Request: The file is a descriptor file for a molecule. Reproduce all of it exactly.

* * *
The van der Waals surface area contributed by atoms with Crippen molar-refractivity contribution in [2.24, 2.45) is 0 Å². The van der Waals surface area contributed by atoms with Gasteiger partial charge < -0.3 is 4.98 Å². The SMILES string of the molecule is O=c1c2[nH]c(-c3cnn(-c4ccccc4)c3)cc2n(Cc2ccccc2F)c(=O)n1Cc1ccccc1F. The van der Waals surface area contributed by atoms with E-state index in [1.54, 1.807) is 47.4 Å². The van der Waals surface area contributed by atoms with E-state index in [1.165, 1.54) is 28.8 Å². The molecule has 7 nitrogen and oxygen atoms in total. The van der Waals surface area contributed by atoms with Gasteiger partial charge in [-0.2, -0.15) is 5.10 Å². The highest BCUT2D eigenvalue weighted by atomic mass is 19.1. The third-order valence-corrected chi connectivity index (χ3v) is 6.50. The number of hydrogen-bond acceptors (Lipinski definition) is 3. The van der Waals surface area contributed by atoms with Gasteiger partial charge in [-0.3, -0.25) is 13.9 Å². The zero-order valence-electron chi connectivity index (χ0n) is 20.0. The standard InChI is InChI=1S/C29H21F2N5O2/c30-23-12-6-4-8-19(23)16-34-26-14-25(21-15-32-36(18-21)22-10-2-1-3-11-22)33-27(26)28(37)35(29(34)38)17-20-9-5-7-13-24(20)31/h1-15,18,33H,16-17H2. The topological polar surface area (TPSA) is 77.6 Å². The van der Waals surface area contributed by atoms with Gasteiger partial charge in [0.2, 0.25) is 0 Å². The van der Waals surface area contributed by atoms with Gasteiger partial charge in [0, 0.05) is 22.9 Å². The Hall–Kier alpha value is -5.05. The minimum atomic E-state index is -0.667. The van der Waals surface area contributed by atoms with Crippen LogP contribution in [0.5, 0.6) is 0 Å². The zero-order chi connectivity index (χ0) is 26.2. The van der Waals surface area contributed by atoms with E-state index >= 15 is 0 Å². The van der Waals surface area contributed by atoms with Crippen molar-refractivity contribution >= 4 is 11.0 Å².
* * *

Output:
The van der Waals surface area contributed by atoms with Crippen molar-refractivity contribution in [2.24, 2.45) is 0 Å². The van der Waals surface area contributed by atoms with Gasteiger partial charge < -0.3 is 4.98 Å². The SMILES string of the molecule is O=c1c2[nH]c(-c3cnn(-c4ccccc4)c3)cc2n(Cc2ccccc2F)c(=O)n1Cc1ccccc1F. The van der Waals surface area contributed by atoms with E-state index in [1.54, 1.807) is 47.4 Å². The van der Waals surface area contributed by atoms with E-state index in [1.165, 1.54) is 28.8 Å². The molecule has 7 nitrogen and oxygen atoms in total. The van der Waals surface area contributed by atoms with Gasteiger partial charge in [-0.2, -0.15) is 5.10 Å². The highest BCUT2D eigenvalue weighted by atomic mass is 19.1. The third-order valence-corrected chi connectivity index (χ3v) is 6.50. The number of hydrogen-bond acceptors (Lipinski definition) is 3. The van der Waals surface area contributed by atoms with Gasteiger partial charge in [-0.3, -0.25) is 13.9 Å². The zero-order valence-electron chi connectivity index (χ0n) is 20.0. The standard InChI is InChI=1S/C29H21F2N5O2/c30-23-12-6-4-8-19(23)16-34-26-14-25(21-15-32-36(18-21)22-10-2-1-3-11-22)33-27(26)28(37)35(29(34)38)17-20-9-5-7-13-24(20)31/h1-15,18,33H,16-17H2. The topological polar surface area (TPSA) is 77.6 Å². The van der Waals surface area contributed by atoms with Gasteiger partial charge in [0.2, 0.25) is 0 Å². The van der Waals surface area contributed by atoms with Gasteiger partial charge in [0, 0.05) is 22.9 Å². The Hall–Kier alpha value is -5.05. The minimum atomic E-state index is -0.667. The van der Waals surface area contributed by atoms with Crippen LogP contribution in [0.5, 0.6) is 0 Å². The zero-order chi connectivity index (χ0) is 26.2. The van der Waals surface area contributed by atoms with E-state index >= 15 is 0 Å². The van der Waals surface area contributed by atoms with Crippen molar-refractivity contribution >= 4 is 11.0 Å².